4.The Forum will urge government institutions, decision-makers, and non-government organizations, to take significant measures to bring demographic stability to Israel, even if these are not popular. Sustainable population policies are critical to ensuring Israel’s long-term, prospects for economic prosperity, social welfare, environmental sustainability, and personal security for all inhabitants of the country, along with improving quality of life for world’s developing countries.

 

 

The leaders of the state need to say to the people produce so many children: “This is irresponsible, you are haring your children and your families. You are acting irresponsibly to your environment.” I suggest that anyone that has a stage and a microphone tell these segments of the population: “You are not all right…. The more people, the higher the prospects of falling below the poverty line.” It’s hard for the state to worry about families with many children to preserve them above the poverty line. We are growing at a tremendous rate. We are a very crowded country. Even the Negev is not so empty. No one pays attention to this point… There is no developed country in the world that comes close to the birth rates of Israel. The tendency to have many children has taken root. The number of Haredi children has grown three-fold since the 1960s – then there were 2.6 children – less than secular physicians. Today the number is greater than seven. Families with more than seven children cost the country a fortune.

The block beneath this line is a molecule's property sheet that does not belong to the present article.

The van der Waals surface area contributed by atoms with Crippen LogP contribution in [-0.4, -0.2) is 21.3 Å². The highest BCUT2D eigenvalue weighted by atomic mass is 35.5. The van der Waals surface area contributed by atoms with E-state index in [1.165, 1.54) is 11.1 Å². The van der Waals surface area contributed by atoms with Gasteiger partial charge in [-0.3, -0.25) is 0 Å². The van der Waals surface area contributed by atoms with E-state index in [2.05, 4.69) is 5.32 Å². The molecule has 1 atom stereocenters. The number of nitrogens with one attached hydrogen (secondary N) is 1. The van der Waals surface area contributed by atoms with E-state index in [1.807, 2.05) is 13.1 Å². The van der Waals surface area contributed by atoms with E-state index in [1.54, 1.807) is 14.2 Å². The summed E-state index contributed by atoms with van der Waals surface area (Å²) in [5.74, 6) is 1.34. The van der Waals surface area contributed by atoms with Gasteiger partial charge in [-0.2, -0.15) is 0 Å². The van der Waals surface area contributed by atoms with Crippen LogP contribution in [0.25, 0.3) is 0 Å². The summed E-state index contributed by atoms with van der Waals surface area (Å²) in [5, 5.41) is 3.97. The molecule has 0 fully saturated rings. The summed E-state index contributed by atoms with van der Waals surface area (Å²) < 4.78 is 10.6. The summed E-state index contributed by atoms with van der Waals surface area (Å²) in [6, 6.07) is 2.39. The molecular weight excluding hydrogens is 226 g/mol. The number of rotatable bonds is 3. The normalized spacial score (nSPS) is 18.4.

Bnei Brak competes with Jerusalem for the number one poverty position. But the fact is that in Bnei Brak, among 80 percent families one of the parents does not work. It is impossible to demand that both parents should go to work. After all, there children at home. The cause of poverty is not the parents who don’t work but the children. The only way to assist is through child allowances. There is no other solution. If you want to say that there is no need for so many children – we have an entirely different story. But there are those who don’t want to say it.

 

 

In a democratic state, the general ethical system and public good are more important than the specific values of a particular group. Accordingly, there is no justification for the state to grant incentives for having children in cases where the families are motivated by religious values oe even if discontinuing the incentives will not, in and of itself, prevent the practice of having many children in such families. But if the ultra-Orthodox community aspires to maintain a lifestyle according to its values, it needs to be sure that the funding to provide its needs comes from a voluntary basis, as is accepted in other societies, whereby religious communities, such as the Catholics in the United States or the Ultra-Orthodox in the same country in other states.